If we trust the Urantia Book’s story, there was already a connection between Jesus and Alexandria. By extension, why would it also not be possible for Mary Magdalene, Jesus’ lead disciple and partner, to look for safe refuge in the same city of great and liberal minds, a place Jesus had once also enjoyed? It is also probably no coincidence that later ‘heretics’, who claimed Mary Magdalene was the main disciple and the consort of Jesus, came from Egypt. Moreover, the first copy of the actual Gospel of Mary Magdalene was rediscovered over 1800 years later – also in Egypt.
Is it so hard to believe that Mary Magdalene herself was able to pass on her own story for our benefit, a story which was later erased by the patriarchy and dogma of the Church?
But let’s follow the thread of Philo of Alexandria, the philosopher and contemporary of Mary Magdalene. We know that Philo of Alexandria was an historical figure, known as a great philosopher of his time, and lived between 20 BCE and 50 CE. If Jesus had wanted to meet him for a philosophical discussion and only Philo’s illness had prevented him from doing so, wouldn’t it have been possible that about 10 years later Mary Magdalene might have tried to have met him too?
Now, I can already hear the old scholarly voices contradicting me: Philo, a famous philosopher and a man of his times, would not even have considered meeting a woman for a philosophical discussion, right?
Wrong. Philo of Alexandria was probably as misogynistic as his times. But, as in all eras, there is always an intellectual elite that disobeys any boring and, frankly, idiotic societal restrictions. And, indeed, it did not take me long in my detective work to find a book written by a scholar, Joan E Taylor, on women philosophers of the first century in Alexandria.
Guess who wrote about them? Yes, our friend, Philo of Alexandria.
In his Vita Contemplativa, Philo mentions a group of Alexandrian philosophers called the Therapeutae who had women philosophers among them. He describes the Therapeutae as a group of philosophers ‘whose devotion consists in striving to see a vision of the Divine Being while leading contemplative lives’. Philo also says that they lived in ‘many parts of the world’ but that they were especially ‘superabundant … around Alexandria’.
Apart from the fact that this group included both women and men and thus would have been a natural ally to a learned disciple such as Mary Magdalene, there are two other interesting things about the Therapeutae.
Firstly, they were linked to the Essenes, a heretical Jewish group which, according to the Dead Sea Scrolls, included John the Baptist (or John the Baptiser). As a quick reminder, the Dead Sea Scrolls were ancient documents rediscovered in 1947 in a cave, near Wadi Qumran in Palestine. They were originally written between 130 BCE and 70 CE – well within the lifespan of Mary Magdalene. Thus, we have another reason for Mary Magdalene to go to Alexandria, as the Therapeutae not only had women scholars among them but were linked to a spiritual group in Palestine very similar (if not identical) to Jesus’ movement.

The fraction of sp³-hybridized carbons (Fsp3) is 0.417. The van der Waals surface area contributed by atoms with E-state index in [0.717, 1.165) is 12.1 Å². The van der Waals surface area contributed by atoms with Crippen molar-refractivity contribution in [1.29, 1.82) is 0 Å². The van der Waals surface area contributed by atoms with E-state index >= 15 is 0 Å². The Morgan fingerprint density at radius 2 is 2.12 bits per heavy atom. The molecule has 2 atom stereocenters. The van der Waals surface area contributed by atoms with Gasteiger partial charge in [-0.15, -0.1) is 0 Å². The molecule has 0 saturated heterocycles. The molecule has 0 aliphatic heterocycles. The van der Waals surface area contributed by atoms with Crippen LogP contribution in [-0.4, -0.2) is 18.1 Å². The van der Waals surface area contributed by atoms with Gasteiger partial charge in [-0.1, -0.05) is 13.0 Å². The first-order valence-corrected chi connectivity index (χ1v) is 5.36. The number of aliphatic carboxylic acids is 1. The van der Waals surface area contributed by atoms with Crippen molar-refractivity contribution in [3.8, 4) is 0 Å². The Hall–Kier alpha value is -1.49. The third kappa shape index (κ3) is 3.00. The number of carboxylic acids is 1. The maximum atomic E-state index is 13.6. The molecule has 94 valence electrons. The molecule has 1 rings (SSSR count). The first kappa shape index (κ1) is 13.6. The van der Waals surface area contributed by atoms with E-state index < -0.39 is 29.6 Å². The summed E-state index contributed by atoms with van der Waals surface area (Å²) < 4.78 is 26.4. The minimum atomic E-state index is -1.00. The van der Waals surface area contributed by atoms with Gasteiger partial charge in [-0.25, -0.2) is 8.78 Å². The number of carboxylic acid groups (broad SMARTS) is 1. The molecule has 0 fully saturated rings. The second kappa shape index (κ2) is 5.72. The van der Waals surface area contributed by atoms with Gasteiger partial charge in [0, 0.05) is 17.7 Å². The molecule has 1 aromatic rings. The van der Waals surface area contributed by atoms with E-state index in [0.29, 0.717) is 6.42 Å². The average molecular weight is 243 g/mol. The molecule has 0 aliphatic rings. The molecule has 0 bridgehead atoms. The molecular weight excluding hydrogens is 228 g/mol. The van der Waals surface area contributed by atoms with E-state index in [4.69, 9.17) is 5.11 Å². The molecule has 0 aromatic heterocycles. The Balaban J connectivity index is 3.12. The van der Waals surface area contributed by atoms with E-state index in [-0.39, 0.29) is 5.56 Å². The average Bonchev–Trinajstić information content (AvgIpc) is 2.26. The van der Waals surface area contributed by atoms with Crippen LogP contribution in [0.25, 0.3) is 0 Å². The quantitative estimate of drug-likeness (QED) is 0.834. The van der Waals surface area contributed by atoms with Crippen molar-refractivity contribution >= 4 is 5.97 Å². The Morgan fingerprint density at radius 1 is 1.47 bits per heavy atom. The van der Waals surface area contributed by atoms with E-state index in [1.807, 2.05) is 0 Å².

Secondly, the word ‘Therapeutae’, Taylor says in her book, has several meanings, such as ‘healers’ (particularly healers of the soul) and/or ‘attendants’ (both female and male) to the gods, and the goddess Isis especially. To read about the possible connection between Mary Magdalene and Isis please check my blogs: https://www.joannakujawa.com/inanna-ishtar-isis-mary-magdalene-recovering-the-lineage-of-the-lost-goddess-and-other-stolen-stories/ , and https://www.joannakujawa.com/hathor-isis-mother-and-mary-magdalene-who-tells-your-story-for-you/).
Depending how speculative we want to be in our journey as spiritual detectives, we can draw different conclusions from these similarities which I will explore in future blogs as well.
Is there definite proof that Mary Magdalene came to Alexandria after the Crucifixion? No, this kind of hard evidence does not exist, except for the persistent connection of her story with Egypt that has survived two millennia of repression. I would suggest that if Mary Magdalene did choose to go to Alexandria, she had plenty of reasons to do so, including making scholarly and spiritual connections with several groups in Jewish and Gnostic circles in general or even with the Egyptian cults of Isis, who were later deleted from history for nearly 2000 years until the discovery of the Gnostic Gospels in Nag Hammadi in 1945 and the Dead Sea Scrolls in 1947.
So, to simplify the complex detective work, this is how I see Mary Magdalene in Alexandria.
After the Crucifixion she came to Alexandria, where she found many philosophical associates and, possibly, friends with mystical ties, which I have discussed more in other blogs. She found a support network among the Therapeutae – a group of spiritual philosophers who admitted learned women into their ranks and who had links with the mysterious Essenes from Palestine. She walked the streets of the great city, recovering from the great tragedy of her life – not as prostitute but as a scholar. She received support and was given time to think about what was next for her. And, I would like to believe, it was in meetings with the free thinkers of Alexandria that she was able to share her true story as a woman of power and wisdom, sensing that her story would survive the ravages of time and dogma and remain unburied, as, inevitably, truth always is. She did so consciously and without illusions, knowing it would take a long time for the world to understand that the Divine Feminine is needed as much as the Divine Masculine and that in the past they walked together, hand in hand. Just as they will walk together again.
My story of Mary Magdalene is not necessarily that of a pregnant mother (a ‘bride in exile’) escaping persecution as Margaret Starbird believes. For me, the story Mary Magdalene is a story of Sophia, the Divine Wisdom who partnered with Christ on a Journey possibly in many incarnations. It is a story that is now resurfacing again. More, it is a story that has just began to unfold.
As always, I would love to hear from you in your comments – especially on this one.
If you prefer a short video version of the blog: https://www.youtube.com/watch?v=wb1SfMvff4E
Dr Joanna Kujawa
Spiritual Detective for Goddess News©Joanna Kujawa